The Covid-19 pandemic, and particularly the recent civil unrest, brought to light the indispensable role that businesses in the food retail chain play in keeping the nation fed and its wheels turning.
Gareth Ackerman, Pick n Pay chairman. Source: Pick n Pay
Speaking during the Franchising for Africa conference, Pick n Pay chairman Gareth Ackerman explained the central function that food retailers and the broader consumer goods industry occupied during this time.
“What’s been pretty clear during Covid and over this period [of unrest], and which government has finally realised, is that the food industry is effectively what keeps the country going. Without supermarkets, without stores, without restaurants, the country can’t feed itself. We are a vital chain, and for so many years we’ve been largely ignored by government and seen as just businesses on the side,” he said.
Getting food to communities
After days of riots had gripped pockets of South Africa in July, KwaZulu-Natal in particular faced the threat of food insecurity and hunger began to bite as looted stores stood empty, others closed as a precautionary measure and those that were open suffered stock shortages due to supply chain interruptions.
Key road closures gravely affected the movement of goods across the country. Ackerman explained that when the N3 eventually opened, snipers launched targeted attacks on trucks until the army intervened.
“The real challenge became ‘how do we get food into those communities?’ We sent many hundreds of trucks down to KZN over those days, and all our competitors did the same. Otherwise, I believe we would have had a huge explosion in those areas. I think the looting we saw would have been minor in comparison.”
Images of trucks filled to the brim with food supplies from SA’s retailers and manufacturers spilled onto social media and brought a sense of hope to weary South Africans, highlighting the industry’s important role in enabling broad access to food and essential goods.
Pick n Pay trucks prepare to leave Gauteng to provide relief in KZN. Source: Pick n Pay
Ackerman explained that the unrest and the resultant threat of food insecurity triggered a long-overdue recognition within government for the food retail industry.
“I think that the government for the first time realised that food security in South Africa is absolutely critical for long-term stability … We’re just now being seen as playing a key role, and the interactions we’ve been having with many government ministers the last couple of months around keeping the country going and keeping people fed, has been heartwarming, and also essential to the security of the country.”
SA’s largest employer
Commenting on stimulating business activity and speeding up economic recovery, Ackerman said that regulations need to be amended to free up the economy, and that franchising can be a vehicle for positive intervention.
Ackerman was responsible for getting Pick n Pay’s supermarket franchising up and running in the early 90s when grocery retail franchising was still in its infancy in SA. “Any businesses that can create jobs are good. Government needs to identify which sectors can create jobs and free up those sectors of the economy.”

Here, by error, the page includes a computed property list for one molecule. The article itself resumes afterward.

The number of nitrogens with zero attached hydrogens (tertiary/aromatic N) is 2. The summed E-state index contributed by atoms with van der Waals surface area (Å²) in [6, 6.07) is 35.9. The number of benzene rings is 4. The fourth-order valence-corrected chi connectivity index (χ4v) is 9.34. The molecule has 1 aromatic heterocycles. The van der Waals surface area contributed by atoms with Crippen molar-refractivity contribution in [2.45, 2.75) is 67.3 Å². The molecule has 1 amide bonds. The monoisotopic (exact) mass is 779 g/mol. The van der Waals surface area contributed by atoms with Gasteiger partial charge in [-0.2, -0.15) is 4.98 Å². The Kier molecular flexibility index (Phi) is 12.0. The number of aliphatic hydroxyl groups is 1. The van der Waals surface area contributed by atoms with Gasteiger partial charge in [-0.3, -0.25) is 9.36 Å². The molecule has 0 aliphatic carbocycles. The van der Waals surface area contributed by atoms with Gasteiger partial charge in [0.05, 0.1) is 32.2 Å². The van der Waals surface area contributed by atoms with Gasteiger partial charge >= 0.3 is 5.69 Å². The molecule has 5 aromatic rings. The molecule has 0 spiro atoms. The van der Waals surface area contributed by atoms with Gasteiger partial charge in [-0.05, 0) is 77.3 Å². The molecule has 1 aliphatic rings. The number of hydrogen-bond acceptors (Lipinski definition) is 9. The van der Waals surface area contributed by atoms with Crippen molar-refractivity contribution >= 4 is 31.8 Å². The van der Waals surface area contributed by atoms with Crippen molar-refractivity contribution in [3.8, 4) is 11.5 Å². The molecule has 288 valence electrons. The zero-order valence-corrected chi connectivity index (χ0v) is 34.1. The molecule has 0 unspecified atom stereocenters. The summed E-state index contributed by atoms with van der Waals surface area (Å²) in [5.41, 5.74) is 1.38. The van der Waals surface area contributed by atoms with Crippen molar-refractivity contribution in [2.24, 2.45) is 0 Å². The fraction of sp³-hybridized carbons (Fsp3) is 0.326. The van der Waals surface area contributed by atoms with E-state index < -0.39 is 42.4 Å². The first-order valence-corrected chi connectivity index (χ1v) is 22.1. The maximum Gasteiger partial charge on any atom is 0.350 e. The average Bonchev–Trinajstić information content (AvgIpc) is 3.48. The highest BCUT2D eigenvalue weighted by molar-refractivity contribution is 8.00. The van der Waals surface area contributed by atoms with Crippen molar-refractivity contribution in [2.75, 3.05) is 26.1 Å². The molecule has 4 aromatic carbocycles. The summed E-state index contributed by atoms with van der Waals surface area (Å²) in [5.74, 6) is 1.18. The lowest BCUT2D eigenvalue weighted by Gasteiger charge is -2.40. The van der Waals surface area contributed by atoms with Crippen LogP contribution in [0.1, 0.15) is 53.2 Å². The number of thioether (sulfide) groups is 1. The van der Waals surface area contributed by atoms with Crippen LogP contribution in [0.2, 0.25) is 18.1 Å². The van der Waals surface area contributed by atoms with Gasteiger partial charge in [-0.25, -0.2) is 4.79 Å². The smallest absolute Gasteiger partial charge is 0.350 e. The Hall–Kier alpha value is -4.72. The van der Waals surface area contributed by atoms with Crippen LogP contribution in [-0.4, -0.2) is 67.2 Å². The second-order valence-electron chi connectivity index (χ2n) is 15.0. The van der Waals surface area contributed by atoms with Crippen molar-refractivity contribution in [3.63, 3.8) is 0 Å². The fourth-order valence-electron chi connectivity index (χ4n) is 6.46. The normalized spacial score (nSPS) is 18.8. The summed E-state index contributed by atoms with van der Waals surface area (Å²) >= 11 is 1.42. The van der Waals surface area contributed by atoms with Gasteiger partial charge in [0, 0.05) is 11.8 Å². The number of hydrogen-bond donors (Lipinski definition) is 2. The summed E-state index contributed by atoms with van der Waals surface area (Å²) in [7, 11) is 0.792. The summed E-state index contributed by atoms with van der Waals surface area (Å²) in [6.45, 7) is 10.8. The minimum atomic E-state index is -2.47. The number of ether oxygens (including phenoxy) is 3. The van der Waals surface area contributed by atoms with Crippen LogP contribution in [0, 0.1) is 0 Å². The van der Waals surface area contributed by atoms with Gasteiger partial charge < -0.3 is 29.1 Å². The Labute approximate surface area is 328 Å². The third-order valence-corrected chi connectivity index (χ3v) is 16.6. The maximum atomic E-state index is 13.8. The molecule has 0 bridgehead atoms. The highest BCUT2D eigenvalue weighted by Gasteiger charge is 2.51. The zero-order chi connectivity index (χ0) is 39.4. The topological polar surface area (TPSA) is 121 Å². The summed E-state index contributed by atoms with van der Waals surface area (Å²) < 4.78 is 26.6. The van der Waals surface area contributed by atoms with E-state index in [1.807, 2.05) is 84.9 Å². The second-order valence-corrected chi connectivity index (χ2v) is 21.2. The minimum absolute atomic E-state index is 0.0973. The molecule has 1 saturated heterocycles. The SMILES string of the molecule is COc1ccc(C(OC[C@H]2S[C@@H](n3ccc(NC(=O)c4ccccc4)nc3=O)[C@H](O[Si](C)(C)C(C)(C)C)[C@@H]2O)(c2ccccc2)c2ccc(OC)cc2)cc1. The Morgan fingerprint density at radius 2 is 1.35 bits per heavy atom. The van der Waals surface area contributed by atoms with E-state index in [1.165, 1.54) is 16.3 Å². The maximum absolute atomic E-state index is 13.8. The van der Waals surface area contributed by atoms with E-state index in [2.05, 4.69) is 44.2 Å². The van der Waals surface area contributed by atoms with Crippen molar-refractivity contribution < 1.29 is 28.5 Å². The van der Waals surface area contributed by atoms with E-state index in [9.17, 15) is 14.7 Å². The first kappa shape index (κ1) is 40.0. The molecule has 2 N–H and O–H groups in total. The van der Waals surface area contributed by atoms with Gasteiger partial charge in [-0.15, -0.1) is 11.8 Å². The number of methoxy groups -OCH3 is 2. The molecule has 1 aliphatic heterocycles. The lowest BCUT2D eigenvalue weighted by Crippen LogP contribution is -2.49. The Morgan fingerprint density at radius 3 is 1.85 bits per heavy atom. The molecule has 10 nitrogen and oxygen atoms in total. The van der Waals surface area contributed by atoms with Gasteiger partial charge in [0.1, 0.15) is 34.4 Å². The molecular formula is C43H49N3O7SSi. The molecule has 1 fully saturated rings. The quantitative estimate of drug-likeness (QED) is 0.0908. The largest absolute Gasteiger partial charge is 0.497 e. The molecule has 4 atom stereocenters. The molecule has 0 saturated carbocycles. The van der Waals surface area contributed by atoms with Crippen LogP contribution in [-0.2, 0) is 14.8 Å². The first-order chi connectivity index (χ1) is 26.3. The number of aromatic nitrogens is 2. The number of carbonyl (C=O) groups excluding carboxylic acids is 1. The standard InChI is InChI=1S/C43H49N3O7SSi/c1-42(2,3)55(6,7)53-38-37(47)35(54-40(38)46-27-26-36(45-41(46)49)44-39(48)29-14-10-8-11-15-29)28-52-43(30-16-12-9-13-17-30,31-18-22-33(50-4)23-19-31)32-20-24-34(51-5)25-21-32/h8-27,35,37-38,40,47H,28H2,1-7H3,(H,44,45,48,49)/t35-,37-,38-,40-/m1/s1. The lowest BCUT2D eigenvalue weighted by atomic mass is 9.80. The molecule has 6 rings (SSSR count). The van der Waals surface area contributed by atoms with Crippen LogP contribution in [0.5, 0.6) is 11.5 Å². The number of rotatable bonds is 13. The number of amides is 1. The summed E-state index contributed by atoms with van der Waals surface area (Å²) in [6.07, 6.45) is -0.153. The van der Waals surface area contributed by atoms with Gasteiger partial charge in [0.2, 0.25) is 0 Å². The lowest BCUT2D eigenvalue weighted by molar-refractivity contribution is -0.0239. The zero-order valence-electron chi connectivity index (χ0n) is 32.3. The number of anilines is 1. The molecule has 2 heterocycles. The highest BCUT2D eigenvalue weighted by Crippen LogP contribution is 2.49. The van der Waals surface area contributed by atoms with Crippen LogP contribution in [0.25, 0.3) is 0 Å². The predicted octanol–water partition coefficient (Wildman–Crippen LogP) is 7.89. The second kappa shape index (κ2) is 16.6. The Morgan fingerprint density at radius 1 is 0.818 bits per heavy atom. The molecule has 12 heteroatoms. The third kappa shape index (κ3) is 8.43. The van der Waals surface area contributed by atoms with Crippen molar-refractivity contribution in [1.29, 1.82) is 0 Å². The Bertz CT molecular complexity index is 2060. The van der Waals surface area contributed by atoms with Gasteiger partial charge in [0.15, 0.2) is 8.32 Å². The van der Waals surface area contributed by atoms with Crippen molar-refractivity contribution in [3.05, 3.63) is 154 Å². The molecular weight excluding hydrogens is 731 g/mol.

With South Africa’s unemployment rate now at a record 34.4%, he noted that the country’s collective food retail industry – including corporate and franchise retailers, as well as manufacturers – is the largest employer in the country. “We create jobs more than any other industry. Many industries are getting more efficient and are cutting back jobs, but we still need front-end facing people who are servicing customers.”
Ackerman also pointed out that the retail industry is a notable provider of entry-level jobs suitable for the previously unskilled. “People who are just moving into the economy can move into retail, fast food and other franchise-aligned industries relatively easily. That’s how you’re going to get this country to work.”
Strength in collective
Also a speaker at the conference was Tony da Fonseca, CEO of the OBC Group and a former chairman at the Franchising Association of South Africa, which hosted the event. Da Fonseca expanded on Ackerman’s sentiments around job creation, saying that “despite any political and ideological differences, there must be one common goal: we need to create jobs.”
He emphasised the need for a collaborative approach towards economic recovery, saying that businesses need to work closely with government, trade associations, and local communities. “Our economy and country is in a state where we need to collaborate within the industry and across sectors. A collective is stronger than the individual. In a trading environment we may compete with each other, but that makes us competitors, not enemies,” he said.
Da Fonseca is a staunch supporter of the franchising business model, which has a proven track record in robust job creation and resilience even during turbulent times.
Commenting on how the model could economic growth and develop entrepreneurs, he said, “Franchising done right can really be a tool to empower people, and create independent entrepreneurs who are in business for themselves under the guidance of an established brand and protocols. And of course, it creates jobs for our communities.”
He added, “It’s been a tough year. We need to keep franchisees and stakeholders positive in a time when it’s easy to focus on the chaos and not the opportunities.”